Motherhood: Another Country

I can’t think of any photos of just me since my son was born. I can’t think of any at all. I take pictures of Robin and I together, a duo framed. We look straight into the sun. We show our hands to the open shutter. And in all of them, I’m cut—one eye surrendered to a field, another limb abandoned by an ocean.

I used to travel for work. I used to get in a car on the weekend and drive, away from the woods, to the airport in New York. On the way, trees stopped as the city started, and I spoke to no one, save a flight attendant, for about a day. Before I left the airport, I bought a disposable camera, unwrapping it from its metallic shell. I tucked it in my bag. I sat on a plane, I slept on a plane, and I arrived, awake in another country, at an hour I never remembered.

One time in Paris I missed my flight. I stayed at an airport hotel and used vouchers to eat at the bad café downstairs. There were others like me, and we conspired to share a cab through the city at night. Re-routed, lost, we snapped photos of the strangers we were—backlit against the Eiffel Tower, a glassy Louvre, some crêpe shop. In one, I stand like an empty window in front of a church, steeples as friends.

Before night brought us back, we stood on the crest of Sacré-Cœur, separating by instinct. Gold glinted around us. As I watched the city consume the day, I remembered no one knew my name. Back home, no one knew I missed the plane. And for a night, for minutes, I stood on some city hill—unreachable traveler, country of light.

I brought things back: postcards and magnets from museums, books and tea from shops. I bought shoes in Berlin, a coat in Moscow. There’s a gemmed crucifix from a street vendor in Rome. And photos, so many photos: another church, some bridge, a patterned piazza broken at my knee, some other woman’s foreign-speaking kid. There’s a hotel door, a volcano, a sign in French that read, “Don’t be afraid.” And one of me. One of me. One of me. One of me seeing things—just shocked light on disposable film.

When I came back, the customs agent and I did a dance.

“What did you do?” he’d ask.

And I’d try to explain.

I saw a tomb. I grew an inch. I missed my plane.

“I work for an artist,” I said.

And he’d blink.

I moved a painting. I got a call. I lost my pen.

“What does she do?”

I’d explain.

We’d go on, circling each other until both of us tired, and I left. Behind me, a suitcase trailed full of some cheap wine, colored magnets and film.

I can’t think of any photos of just me since my son was born. I can’t think of any at all. I take pictures of Robin and I together, a duo framed. We look straight into the sun. We show our hands to the open shutter. And in all of them, I’m cut—one eye surrendered to a field, another limb abandoned by an ocean.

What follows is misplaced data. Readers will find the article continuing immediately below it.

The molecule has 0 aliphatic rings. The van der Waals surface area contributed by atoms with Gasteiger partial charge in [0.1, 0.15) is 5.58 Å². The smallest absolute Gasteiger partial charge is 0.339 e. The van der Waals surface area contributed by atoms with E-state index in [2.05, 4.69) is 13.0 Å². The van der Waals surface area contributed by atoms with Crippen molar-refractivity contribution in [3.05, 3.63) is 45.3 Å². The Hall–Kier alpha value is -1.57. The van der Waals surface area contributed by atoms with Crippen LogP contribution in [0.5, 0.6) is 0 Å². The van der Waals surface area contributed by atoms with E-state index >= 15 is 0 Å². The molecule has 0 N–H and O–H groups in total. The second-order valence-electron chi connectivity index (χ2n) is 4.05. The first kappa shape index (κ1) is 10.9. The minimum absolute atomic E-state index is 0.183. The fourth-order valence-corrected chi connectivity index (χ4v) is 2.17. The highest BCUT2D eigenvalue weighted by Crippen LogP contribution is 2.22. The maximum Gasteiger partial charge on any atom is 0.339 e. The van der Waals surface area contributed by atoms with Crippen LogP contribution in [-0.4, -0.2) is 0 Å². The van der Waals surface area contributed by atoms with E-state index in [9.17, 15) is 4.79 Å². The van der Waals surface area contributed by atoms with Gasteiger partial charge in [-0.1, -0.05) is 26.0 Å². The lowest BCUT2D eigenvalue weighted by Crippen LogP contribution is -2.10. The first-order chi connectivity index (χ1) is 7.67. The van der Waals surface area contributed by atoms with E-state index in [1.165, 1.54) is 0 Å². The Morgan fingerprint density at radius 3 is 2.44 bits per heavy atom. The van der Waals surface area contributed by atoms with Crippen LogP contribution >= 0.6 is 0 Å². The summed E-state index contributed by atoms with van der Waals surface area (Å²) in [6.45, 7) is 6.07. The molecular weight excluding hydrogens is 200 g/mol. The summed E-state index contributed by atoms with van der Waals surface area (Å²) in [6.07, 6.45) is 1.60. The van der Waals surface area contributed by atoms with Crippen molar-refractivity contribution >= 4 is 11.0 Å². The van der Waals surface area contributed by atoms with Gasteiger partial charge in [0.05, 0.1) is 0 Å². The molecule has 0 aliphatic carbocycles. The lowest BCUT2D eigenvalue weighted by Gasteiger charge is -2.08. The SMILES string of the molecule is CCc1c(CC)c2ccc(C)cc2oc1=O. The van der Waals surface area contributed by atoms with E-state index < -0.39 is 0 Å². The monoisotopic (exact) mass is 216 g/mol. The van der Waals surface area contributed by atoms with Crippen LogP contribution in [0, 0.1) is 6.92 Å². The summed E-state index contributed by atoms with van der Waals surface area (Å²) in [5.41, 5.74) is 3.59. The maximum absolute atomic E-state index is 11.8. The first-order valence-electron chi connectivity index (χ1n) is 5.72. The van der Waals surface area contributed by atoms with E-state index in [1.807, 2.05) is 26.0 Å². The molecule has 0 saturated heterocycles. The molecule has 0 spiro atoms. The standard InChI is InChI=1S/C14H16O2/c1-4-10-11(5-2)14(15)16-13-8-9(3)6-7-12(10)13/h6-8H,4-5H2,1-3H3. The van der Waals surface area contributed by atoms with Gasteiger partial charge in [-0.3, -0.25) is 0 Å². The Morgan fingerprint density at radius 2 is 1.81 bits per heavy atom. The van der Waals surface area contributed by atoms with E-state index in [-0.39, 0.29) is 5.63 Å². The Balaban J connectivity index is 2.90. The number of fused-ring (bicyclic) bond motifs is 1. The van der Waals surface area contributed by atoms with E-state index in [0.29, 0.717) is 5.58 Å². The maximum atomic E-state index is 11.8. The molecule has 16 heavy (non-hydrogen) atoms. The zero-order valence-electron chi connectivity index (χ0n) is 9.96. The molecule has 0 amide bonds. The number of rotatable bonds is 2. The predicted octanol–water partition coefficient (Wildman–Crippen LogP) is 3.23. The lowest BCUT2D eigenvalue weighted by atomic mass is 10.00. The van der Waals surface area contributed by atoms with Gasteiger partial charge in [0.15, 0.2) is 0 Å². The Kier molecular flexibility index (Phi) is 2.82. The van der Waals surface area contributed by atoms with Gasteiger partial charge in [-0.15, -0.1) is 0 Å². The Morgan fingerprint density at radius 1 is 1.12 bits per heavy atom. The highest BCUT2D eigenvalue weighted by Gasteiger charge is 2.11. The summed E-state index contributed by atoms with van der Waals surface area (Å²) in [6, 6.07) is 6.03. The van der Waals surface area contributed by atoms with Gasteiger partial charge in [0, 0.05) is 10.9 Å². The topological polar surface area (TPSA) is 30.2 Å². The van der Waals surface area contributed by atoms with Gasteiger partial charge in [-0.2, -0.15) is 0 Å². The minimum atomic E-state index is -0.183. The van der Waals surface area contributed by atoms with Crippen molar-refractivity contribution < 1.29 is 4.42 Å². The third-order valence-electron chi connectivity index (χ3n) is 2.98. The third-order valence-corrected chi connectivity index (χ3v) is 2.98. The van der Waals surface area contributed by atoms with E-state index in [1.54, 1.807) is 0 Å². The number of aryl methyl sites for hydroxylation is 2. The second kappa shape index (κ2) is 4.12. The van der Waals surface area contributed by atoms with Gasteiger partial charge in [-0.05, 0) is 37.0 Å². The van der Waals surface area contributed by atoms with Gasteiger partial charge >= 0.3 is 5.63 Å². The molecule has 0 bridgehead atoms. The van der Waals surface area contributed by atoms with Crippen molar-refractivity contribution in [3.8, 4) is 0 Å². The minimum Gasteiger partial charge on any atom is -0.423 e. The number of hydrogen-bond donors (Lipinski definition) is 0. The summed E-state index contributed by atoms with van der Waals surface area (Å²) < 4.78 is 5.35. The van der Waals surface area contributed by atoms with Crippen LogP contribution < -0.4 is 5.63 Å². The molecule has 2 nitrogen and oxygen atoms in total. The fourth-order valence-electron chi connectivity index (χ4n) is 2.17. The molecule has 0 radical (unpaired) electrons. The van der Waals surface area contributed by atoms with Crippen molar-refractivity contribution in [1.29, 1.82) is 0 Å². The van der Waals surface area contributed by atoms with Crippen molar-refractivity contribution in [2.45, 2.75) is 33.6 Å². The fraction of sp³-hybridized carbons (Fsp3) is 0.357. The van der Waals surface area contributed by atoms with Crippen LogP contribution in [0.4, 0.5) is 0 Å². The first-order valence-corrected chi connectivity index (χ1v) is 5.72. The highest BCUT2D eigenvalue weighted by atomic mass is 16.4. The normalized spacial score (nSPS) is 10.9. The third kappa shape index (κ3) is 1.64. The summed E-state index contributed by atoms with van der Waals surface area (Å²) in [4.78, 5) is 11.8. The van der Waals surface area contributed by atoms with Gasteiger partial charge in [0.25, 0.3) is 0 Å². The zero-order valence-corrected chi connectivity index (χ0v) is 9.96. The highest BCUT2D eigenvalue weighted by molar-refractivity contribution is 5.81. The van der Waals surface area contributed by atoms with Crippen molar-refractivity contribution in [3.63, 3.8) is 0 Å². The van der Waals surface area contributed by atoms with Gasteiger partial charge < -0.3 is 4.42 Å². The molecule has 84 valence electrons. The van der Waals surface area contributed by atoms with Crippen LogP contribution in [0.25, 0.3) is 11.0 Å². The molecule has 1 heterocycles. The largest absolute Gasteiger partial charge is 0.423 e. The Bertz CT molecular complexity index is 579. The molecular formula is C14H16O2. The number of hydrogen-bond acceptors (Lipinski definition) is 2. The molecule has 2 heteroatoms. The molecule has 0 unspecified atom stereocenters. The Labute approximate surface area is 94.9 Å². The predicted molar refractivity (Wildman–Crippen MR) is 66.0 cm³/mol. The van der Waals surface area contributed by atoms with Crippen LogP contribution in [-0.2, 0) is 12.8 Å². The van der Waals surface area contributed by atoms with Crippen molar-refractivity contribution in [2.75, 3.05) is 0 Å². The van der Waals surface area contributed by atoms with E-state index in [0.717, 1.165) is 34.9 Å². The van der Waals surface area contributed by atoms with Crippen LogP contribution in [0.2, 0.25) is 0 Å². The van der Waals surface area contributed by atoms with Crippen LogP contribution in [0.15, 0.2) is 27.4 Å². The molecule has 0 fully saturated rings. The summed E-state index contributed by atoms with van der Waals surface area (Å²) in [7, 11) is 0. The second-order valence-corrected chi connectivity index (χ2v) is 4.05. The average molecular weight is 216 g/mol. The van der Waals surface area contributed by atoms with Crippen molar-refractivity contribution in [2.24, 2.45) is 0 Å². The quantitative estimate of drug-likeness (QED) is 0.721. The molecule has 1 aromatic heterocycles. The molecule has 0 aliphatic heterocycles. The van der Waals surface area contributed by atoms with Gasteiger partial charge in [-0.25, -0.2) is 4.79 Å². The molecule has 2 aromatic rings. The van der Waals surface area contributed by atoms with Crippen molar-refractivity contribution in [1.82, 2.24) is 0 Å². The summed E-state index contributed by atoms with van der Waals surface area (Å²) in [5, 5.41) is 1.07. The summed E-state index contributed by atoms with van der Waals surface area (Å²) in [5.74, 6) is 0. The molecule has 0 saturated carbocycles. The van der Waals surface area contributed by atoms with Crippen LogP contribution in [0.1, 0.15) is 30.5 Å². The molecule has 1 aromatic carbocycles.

On the weekends, I wake up and go to the kitchen. Robin is the sun in another room. I wash last night’s mess as morning enters through a scrim. I put each dish in a slat on the drying rack, and I count the openings left. One of me. One of me. One of me. One of me listening, imagining things.

When Robin gets up, I put him in front of the bay window, and we look out onto our suburban lawn. He watches the birds as I watch him—little animated painting. His grey eye shifts. His hair falls on a skull I remember touching through skin. And he blinks, despite himself. He breathes, despite himself. The light finds him. Light finds his bottom lip. And I’m the watcher, the museum-goer admiring the depicted’s skin.

Every day, we meet my husband on the path after work.

Every day, he asks, “What did you do?”

And I look at him across the long country of our day. I look at him as I try to explain.

I washed his hands. I closed my eyes. I took him with me.

“I washed the dishes,” I say.

“What else?”

I pointed to a bird. I said a name. I carried another.

“I don’t know.” I don’t know how to explain.

Back home, the lilac blooms in our yard for two weeks. Two weeks of lilac bushes, I think. Two weeks. And another kid kicks me. Our soon-to-be-kid kicks me, and I consider how to explain—how a child makes sound in your body and it stays.

We go on, living a night. I stand on a hill in the kitchen washing dishes. Let me explain. I am standing on a hill. It’s evening. Robin is the sun in another room. There is a smell that lingers on the lawn for two weeks. Two weeks, I think. And in the glass, I get my picture back—just shocked light on transparent film. For a night, for minutes, I stand on a hill washing dishes—unreachable mother, country of kid.